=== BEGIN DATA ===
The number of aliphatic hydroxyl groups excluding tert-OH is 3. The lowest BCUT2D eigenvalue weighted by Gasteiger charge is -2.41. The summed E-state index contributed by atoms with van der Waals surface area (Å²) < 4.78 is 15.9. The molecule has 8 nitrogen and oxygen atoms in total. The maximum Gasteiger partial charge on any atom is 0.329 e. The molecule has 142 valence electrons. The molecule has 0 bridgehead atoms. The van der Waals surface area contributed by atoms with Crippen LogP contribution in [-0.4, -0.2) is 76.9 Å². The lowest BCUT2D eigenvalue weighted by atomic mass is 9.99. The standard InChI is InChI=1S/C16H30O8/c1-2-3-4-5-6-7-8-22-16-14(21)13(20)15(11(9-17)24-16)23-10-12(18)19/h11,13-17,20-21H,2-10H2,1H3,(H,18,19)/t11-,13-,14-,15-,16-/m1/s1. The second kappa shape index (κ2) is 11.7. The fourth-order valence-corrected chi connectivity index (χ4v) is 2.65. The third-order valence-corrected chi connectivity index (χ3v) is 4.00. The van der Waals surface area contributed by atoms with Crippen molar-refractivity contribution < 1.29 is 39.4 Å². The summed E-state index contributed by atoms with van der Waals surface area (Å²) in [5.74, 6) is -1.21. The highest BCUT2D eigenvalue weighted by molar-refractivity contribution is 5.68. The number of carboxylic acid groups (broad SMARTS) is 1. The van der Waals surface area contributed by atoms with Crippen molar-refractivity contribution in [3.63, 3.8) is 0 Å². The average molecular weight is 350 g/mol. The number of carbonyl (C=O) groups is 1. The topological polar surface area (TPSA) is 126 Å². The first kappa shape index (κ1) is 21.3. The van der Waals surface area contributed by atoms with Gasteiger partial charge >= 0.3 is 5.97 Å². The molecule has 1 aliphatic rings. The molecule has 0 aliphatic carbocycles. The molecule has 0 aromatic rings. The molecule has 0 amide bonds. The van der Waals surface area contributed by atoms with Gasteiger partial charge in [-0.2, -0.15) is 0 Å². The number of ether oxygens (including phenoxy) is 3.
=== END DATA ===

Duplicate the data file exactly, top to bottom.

The number of aliphatic hydroxyl groups excluding tert-OH is 3. The lowest BCUT2D eigenvalue weighted by Gasteiger charge is -2.41. The summed E-state index contributed by atoms with van der Waals surface area (Å²) < 4.78 is 15.9. The molecule has 8 nitrogen and oxygen atoms in total. The maximum Gasteiger partial charge on any atom is 0.329 e. The molecule has 142 valence electrons. The molecule has 0 bridgehead atoms. The van der Waals surface area contributed by atoms with Crippen LogP contribution in [-0.4, -0.2) is 76.9 Å². The lowest BCUT2D eigenvalue weighted by atomic mass is 9.99. The standard InChI is InChI=1S/C16H30O8/c1-2-3-4-5-6-7-8-22-16-14(21)13(20)15(11(9-17)24-16)23-10-12(18)19/h11,13-17,20-21H,2-10H2,1H3,(H,18,19)/t11-,13-,14-,15-,16-/m1/s1. The second kappa shape index (κ2) is 11.7. The fourth-order valence-corrected chi connectivity index (χ4v) is 2.65. The third-order valence-corrected chi connectivity index (χ3v) is 4.00. The van der Waals surface area contributed by atoms with Crippen molar-refractivity contribution < 1.29 is 39.4 Å². The summed E-state index contributed by atoms with van der Waals surface area (Å²) in [5.74, 6) is -1.21. The highest BCUT2D eigenvalue weighted by molar-refractivity contribution is 5.68. The number of carboxylic acid groups (broad SMARTS) is 1. The van der Waals surface area contributed by atoms with Crippen molar-refractivity contribution in [3.63, 3.8) is 0 Å². The average molecular weight is 350 g/mol. The number of carbonyl (C=O) groups is 1. The topological polar surface area (TPSA) is 126 Å². The first kappa shape index (κ1) is 21.3. The van der Waals surface area contributed by atoms with Gasteiger partial charge >= 0.3 is 5.97 Å². The molecule has 1 aliphatic rings. The molecule has 0 aliphatic carbocycles. The molecule has 0 aromatic rings. The molecule has 0 amide bonds. The van der Waals surface area contributed by atoms with Gasteiger partial charge in [-0.2, -0.15) is 0 Å². The number of ether oxygens (including phenoxy) is 3.